Partnerships and capacity building in South Africa with Earth Skills Network
Project manager Seren Nelson reflects on her first few days co-facilitating Earth Skills Network (ESN), a programme held in South Africa which brings together leaders from the worlds of business and protected area management to share knowledge and transfer business skills.
Having arrived at the Lajuma Research Centre in South Africa, it's now clear to me why everyone describes the landscape as magical. It's now day 5 of the Earth Skills Network programme, a collaboration between Shell, Earthwatch, IUCN and UNESCO. On our first team of 2019, we have 3 Shell mentors working with protected area staff from Gola Rainforest National Park in Sierra Leone, Kibale Conservation Area in Uganda, and Lajuma Research Centre itself set in the Soutpansberg mountains of South Africa.
One of the first things I noticed is how committed and enthusiastic all of the participants are to learning from and listening to the incredible knowledge each person brings. Mentors and protected areas alike have so much to share with the group. On day 5, the protected area participants have crafted their vision and mission statements, and are beginning to think strategically about how they can improve their areas through stakeholder analysis. We have discussed their challenges and needs, and have learnt about their local cultures and values.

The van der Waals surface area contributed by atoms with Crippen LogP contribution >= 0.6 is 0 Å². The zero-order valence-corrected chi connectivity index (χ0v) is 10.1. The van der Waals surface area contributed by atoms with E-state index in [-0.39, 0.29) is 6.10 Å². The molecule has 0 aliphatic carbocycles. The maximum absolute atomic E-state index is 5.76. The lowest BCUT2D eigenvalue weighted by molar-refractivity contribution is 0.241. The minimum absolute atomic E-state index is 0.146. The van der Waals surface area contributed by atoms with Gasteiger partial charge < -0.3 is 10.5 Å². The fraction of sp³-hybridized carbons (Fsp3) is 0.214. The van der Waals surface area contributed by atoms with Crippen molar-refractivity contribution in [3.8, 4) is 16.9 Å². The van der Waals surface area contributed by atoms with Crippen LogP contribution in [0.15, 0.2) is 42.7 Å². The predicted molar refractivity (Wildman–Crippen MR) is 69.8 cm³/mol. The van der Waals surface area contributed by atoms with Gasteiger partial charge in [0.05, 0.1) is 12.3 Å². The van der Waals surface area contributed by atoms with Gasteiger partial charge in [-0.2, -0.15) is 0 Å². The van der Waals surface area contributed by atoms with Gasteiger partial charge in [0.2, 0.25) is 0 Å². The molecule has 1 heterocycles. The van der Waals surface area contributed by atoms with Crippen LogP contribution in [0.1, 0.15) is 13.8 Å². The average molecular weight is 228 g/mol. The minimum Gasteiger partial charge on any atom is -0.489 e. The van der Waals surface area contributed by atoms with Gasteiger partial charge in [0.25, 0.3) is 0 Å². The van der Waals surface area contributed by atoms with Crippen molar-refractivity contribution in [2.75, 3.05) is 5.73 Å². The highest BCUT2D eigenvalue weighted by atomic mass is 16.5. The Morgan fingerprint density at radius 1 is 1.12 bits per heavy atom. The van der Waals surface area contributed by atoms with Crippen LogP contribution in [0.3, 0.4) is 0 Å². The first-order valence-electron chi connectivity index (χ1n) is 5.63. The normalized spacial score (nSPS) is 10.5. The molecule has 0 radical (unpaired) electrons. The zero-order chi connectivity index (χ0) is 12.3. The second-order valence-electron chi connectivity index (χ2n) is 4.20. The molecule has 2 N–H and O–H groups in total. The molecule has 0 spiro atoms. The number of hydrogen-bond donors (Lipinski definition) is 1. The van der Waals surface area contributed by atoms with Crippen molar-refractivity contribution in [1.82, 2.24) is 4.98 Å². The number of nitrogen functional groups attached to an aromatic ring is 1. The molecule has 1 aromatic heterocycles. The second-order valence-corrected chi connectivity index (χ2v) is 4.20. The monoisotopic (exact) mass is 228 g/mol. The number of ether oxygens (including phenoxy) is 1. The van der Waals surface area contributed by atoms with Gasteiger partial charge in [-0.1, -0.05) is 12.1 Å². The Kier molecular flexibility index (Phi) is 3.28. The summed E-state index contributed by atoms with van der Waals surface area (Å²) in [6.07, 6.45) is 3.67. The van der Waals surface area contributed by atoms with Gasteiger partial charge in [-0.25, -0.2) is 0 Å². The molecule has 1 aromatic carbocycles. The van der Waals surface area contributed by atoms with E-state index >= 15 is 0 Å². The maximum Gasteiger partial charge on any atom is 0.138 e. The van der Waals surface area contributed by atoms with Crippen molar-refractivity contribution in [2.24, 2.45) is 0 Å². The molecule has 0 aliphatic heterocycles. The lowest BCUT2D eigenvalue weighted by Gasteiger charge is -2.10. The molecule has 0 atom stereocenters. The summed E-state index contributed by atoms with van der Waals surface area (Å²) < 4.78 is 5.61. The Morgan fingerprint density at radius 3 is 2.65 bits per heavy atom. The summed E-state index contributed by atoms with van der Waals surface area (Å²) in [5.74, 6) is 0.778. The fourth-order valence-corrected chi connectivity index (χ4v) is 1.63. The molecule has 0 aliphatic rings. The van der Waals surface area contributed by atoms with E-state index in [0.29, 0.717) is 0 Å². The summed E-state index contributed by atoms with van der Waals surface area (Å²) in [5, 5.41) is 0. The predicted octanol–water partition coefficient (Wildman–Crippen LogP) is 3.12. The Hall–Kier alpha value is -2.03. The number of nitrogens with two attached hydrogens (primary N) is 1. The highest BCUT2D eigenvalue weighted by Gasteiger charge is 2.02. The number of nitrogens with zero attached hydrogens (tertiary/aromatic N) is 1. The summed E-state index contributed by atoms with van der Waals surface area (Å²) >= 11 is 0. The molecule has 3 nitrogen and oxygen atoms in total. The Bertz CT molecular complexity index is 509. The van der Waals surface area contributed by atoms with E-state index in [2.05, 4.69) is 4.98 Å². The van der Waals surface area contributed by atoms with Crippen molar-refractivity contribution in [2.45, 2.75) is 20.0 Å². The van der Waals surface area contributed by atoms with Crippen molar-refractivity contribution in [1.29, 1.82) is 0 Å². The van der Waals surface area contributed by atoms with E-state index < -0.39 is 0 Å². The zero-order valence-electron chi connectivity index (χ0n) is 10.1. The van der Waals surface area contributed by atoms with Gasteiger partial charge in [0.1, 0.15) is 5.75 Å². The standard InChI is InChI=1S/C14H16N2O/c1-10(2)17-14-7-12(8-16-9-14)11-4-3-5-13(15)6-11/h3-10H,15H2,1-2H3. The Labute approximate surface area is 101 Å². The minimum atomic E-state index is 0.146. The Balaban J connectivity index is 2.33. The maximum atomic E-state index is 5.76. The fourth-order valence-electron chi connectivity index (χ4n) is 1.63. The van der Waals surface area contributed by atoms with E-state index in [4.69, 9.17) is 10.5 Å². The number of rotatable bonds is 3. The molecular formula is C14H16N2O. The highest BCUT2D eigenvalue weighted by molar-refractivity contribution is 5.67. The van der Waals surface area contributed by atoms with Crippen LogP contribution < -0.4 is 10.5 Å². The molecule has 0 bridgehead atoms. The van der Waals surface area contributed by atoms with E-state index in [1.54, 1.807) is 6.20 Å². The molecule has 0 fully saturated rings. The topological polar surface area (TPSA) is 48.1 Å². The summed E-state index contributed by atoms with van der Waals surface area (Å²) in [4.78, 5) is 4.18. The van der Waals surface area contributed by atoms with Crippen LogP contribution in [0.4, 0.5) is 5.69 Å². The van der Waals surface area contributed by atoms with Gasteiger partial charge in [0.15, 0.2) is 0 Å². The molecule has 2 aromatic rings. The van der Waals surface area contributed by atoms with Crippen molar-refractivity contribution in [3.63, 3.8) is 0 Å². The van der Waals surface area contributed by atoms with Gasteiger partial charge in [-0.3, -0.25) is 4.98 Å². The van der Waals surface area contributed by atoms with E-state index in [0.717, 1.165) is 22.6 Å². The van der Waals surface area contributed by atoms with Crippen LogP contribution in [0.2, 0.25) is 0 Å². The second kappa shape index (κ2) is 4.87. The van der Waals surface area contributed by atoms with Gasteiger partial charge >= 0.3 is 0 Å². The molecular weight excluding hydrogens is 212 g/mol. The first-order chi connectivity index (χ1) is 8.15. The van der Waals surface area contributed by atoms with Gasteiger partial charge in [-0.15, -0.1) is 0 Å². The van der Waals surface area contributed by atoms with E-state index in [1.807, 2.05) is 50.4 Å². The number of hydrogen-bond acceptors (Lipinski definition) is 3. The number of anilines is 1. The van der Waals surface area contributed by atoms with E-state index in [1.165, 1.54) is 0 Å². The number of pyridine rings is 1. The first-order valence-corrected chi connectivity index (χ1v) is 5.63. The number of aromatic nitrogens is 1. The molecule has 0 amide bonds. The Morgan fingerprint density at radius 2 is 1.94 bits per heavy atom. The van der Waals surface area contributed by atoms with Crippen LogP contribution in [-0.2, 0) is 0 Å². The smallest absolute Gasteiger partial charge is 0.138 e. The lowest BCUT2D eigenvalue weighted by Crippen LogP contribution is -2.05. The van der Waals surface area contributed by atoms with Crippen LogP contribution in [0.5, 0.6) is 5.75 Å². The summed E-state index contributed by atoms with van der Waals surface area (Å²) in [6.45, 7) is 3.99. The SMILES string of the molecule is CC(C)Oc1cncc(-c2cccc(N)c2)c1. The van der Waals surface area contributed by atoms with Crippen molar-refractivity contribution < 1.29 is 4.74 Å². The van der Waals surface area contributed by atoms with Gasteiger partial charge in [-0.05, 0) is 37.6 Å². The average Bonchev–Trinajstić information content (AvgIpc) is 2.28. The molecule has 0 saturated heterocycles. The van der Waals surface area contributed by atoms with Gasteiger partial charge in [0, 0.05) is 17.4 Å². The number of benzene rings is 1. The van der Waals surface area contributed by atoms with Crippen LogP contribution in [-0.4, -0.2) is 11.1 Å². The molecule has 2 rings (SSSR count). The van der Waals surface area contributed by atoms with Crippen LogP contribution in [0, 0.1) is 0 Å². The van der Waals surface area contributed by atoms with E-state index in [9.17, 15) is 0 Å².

This is my first time as co-facilitator on this programme and it has been such an eye opener into how partnerships really are the key to building capacity and knowledge. At the half-way mark of the programme we are now setting objectives and really getting to know the challenges ahead.
Each protected area faces a different challenge. Gola are keen to take their ethical and fair trade chocolate to market, but are yet to discover who their consumer base would be. Kibale have 3 very different participants who all work on very different areas, and their challenge is to understand how they can better communicate and support each other to enhance these areas. Lajuma are right at the beginning of their journey and are trying to understand how best to work with other partners. However, even though each protected area has its own unique goal, they are all committed to supporting each other through feedback and suggestions, and are forming a vital network to support African conservation as a whole.
Find out more about our Earth Skills Network programme here.